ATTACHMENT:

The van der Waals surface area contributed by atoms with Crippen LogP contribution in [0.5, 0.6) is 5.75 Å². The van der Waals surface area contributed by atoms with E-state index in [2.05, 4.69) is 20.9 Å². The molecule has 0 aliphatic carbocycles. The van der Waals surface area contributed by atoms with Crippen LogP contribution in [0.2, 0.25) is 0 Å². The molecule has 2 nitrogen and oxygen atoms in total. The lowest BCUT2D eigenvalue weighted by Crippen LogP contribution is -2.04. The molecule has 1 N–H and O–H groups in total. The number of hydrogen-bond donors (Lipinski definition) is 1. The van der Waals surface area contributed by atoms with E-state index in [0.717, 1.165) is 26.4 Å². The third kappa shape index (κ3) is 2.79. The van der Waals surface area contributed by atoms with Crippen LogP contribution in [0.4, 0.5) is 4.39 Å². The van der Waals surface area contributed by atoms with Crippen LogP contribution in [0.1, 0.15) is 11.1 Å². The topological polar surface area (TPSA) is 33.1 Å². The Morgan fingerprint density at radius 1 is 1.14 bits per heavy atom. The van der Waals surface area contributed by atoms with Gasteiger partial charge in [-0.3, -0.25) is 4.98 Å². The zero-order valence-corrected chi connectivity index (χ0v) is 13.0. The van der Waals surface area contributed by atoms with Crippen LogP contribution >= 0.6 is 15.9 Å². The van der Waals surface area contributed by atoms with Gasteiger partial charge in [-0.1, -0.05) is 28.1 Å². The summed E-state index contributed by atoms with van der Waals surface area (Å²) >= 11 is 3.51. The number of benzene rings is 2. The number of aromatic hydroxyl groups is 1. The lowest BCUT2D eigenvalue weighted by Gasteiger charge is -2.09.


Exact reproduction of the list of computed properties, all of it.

The van der Waals surface area contributed by atoms with Crippen LogP contribution in [0.5, 0.6) is 5.75 Å². The van der Waals surface area contributed by atoms with E-state index in [2.05, 4.69) is 20.9 Å². The molecule has 0 aliphatic carbocycles. The van der Waals surface area contributed by atoms with Crippen LogP contribution in [0.2, 0.25) is 0 Å². The molecule has 2 nitrogen and oxygen atoms in total. The lowest BCUT2D eigenvalue weighted by Crippen LogP contribution is -2.04. The molecule has 1 N–H and O–H groups in total. The number of hydrogen-bond donors (Lipinski definition) is 1. The van der Waals surface area contributed by atoms with E-state index in [0.717, 1.165) is 26.4 Å². The third kappa shape index (κ3) is 2.79. The van der Waals surface area contributed by atoms with Crippen LogP contribution in [0.4, 0.5) is 4.39 Å². The van der Waals surface area contributed by atoms with Crippen LogP contribution in [0.1, 0.15) is 11.1 Å². The topological polar surface area (TPSA) is 33.1 Å². The Morgan fingerprint density at radius 1 is 1.14 bits per heavy atom. The van der Waals surface area contributed by atoms with Gasteiger partial charge in [-0.3, -0.25) is 4.98 Å². The zero-order valence-corrected chi connectivity index (χ0v) is 13.0. The van der Waals surface area contributed by atoms with Crippen LogP contribution >= 0.6 is 15.9 Å². The van der Waals surface area contributed by atoms with Gasteiger partial charge in [-0.1, -0.05) is 28.1 Å². The summed E-state index contributed by atoms with van der Waals surface area (Å²) >= 11 is 3.51. The number of benzene rings is 2. The number of aromatic hydroxyl groups is 1. The lowest BCUT2D eigenvalue weighted by Gasteiger charge is -2.09.